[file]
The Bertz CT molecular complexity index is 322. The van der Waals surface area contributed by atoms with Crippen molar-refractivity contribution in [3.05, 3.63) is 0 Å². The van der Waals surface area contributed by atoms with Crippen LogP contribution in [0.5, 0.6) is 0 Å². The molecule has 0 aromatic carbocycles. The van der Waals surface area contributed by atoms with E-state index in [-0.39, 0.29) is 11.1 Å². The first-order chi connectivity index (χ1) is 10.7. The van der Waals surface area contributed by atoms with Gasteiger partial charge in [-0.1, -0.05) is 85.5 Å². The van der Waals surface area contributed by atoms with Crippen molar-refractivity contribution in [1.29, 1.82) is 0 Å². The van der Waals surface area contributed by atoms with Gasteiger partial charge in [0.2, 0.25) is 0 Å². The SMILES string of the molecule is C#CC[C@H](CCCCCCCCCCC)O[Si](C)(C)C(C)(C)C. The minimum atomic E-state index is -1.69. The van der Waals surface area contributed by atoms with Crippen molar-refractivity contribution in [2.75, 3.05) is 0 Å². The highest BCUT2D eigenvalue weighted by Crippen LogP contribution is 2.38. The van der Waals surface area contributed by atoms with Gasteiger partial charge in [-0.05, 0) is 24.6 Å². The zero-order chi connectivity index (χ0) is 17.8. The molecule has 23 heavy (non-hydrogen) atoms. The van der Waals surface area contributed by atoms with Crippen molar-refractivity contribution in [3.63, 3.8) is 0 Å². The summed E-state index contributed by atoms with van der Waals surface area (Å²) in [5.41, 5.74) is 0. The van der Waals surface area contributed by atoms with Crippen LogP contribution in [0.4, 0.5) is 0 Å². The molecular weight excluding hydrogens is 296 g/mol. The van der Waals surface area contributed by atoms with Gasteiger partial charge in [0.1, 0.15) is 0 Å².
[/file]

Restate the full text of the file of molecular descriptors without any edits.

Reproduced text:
The Bertz CT molecular complexity index is 322. The van der Waals surface area contributed by atoms with Crippen molar-refractivity contribution in [3.05, 3.63) is 0 Å². The van der Waals surface area contributed by atoms with Crippen LogP contribution in [0.5, 0.6) is 0 Å². The molecule has 0 aromatic carbocycles. The van der Waals surface area contributed by atoms with E-state index in [-0.39, 0.29) is 11.1 Å². The first-order chi connectivity index (χ1) is 10.7. The van der Waals surface area contributed by atoms with Gasteiger partial charge in [-0.1, -0.05) is 85.5 Å². The van der Waals surface area contributed by atoms with Crippen molar-refractivity contribution in [1.29, 1.82) is 0 Å². The van der Waals surface area contributed by atoms with Gasteiger partial charge in [0.2, 0.25) is 0 Å². The SMILES string of the molecule is C#CC[C@H](CCCCCCCCCCC)O[Si](C)(C)C(C)(C)C. The minimum atomic E-state index is -1.69. The van der Waals surface area contributed by atoms with Crippen molar-refractivity contribution in [2.75, 3.05) is 0 Å². The highest BCUT2D eigenvalue weighted by Crippen LogP contribution is 2.38. The van der Waals surface area contributed by atoms with Gasteiger partial charge in [-0.05, 0) is 24.6 Å². The zero-order chi connectivity index (χ0) is 17.8. The molecule has 23 heavy (non-hydrogen) atoms. The van der Waals surface area contributed by atoms with Crippen molar-refractivity contribution in [3.63, 3.8) is 0 Å². The summed E-state index contributed by atoms with van der Waals surface area (Å²) in [5.41, 5.74) is 0. The van der Waals surface area contributed by atoms with Crippen LogP contribution in [0.4, 0.5) is 0 Å². The molecular weight excluding hydrogens is 296 g/mol. The van der Waals surface area contributed by atoms with Gasteiger partial charge in [0.1, 0.15) is 0 Å².